Their research was funded by: the Canadian Institutes of Health Research, the Heart & Stroke Foundation of Canada, and the Women and Childrens Health Research Institute.
Two drawbacks. First of all, it takes a LOT of Resveratrol, I’m talking buckets full, to get the best of its health benefits.
Second, like other antioxidants, while a little is good, more than that tends to create its own problems.
I have metabolic syndrome and I would welcome any good news that could help me manage this problem. While this antioxidant may or may not help, I would love to find something to help me.
Where do you get it? It’s a bit pricey at GNC.
The supplements aren't too costly. I look for the drugstore two-fer sales that come up every week or so.
is this also in grape juice? or only after it is made into wine?
Are you talking about the Resveratrol?
Along with other supplements, yes. I just saw that CVS has a two-fer sale on Nature's Bounty supplements. That should include resveratrol as either Red Wine or Grape Seed extract. Could be worth a look if there's a CVS near you. If there's not a CVS near you then some other drugstore chain may have a similar sale. Those sales come so often that it's hardly worth buying at any other time.
I think muscadine grapes have a crapload of resveratrol in them.
The only problem now is that you really dont know what you are getting when you buy it, there is no standardization or regulation. Look for a reputable supplement manufacturer.
Consumerlab (needs subscription) says a good quality, inexpensive (~ 20 cents per 100 mg) is from Biotivia.
You can get 500 mg tablets — others only have 100 mg tablets, so you have to take a lot and some cost as much as 45 cents per 100 mg.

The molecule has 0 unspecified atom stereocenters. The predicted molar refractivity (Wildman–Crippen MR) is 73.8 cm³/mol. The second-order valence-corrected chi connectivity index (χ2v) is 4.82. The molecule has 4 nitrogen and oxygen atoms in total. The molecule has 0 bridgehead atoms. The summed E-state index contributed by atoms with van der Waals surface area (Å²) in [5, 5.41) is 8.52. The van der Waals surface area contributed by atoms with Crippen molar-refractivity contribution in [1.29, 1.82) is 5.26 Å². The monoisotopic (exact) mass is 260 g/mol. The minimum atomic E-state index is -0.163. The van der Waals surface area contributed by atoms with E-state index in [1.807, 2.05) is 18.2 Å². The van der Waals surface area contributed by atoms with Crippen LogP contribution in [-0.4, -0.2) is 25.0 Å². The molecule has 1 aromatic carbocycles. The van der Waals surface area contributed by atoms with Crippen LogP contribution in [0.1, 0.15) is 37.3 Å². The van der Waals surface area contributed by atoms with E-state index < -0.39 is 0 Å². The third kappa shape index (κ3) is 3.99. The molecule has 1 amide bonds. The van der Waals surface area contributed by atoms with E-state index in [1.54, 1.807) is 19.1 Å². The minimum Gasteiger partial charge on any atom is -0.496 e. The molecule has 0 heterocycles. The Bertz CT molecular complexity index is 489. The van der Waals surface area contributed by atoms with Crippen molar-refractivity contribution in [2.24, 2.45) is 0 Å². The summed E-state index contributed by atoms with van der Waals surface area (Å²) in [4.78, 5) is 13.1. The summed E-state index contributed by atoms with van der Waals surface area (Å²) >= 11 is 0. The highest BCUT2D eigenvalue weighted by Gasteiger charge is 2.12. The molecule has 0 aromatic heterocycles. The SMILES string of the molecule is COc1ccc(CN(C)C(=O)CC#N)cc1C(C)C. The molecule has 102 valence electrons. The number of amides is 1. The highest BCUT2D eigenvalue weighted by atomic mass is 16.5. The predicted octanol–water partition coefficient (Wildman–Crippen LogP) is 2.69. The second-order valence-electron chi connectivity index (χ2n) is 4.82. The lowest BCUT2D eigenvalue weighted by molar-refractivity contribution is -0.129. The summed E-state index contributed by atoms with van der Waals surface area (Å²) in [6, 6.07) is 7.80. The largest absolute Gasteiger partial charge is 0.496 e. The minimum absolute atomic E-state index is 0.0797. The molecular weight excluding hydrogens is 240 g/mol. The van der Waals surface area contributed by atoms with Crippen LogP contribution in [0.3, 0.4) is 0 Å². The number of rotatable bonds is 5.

If you want to check out consumerlabs, it’s
It’s $20+ for a 1 year subscription and they publish research about supplements, whether they have what they say they have,quality, price, etc. I find it’s worth the subscription price, you can save money on the supplements.
also — some list larger amounts but the “trans-resveratrol” amount is what counts.
Another place where you can order pure and reasonably priced resvratrol:
That may be so. Maybe green tea or other teas are as proven.
This product reduces antioxidants to a twenty year old level. It is all natural and the professor that is
being shown on the video is for real, not an actor.
He has been working on this product for decades and it
is a wonderful discovery. I’ve been taking it four months and have lower blood pressure. There a lot of good
testimonies that it helps many types of illnesses. Take a look.
This suggestion may help. Systemic enzymes of
Plant and animal sources have shown benefits in
numerous studies, including human case analysis.
Plant sources stay active for about 8 hours and
Animal sources for about 36. Should be enteric
coated. As for antioxidants, they work best in
A synergistic environment(formula) void of iron
And copper. Good luck! Dose depends on severity
First of all, it takes a LOT of Resveratrol, Im talking buckets full, to get the best of its health benefits.
It’s in wine, right?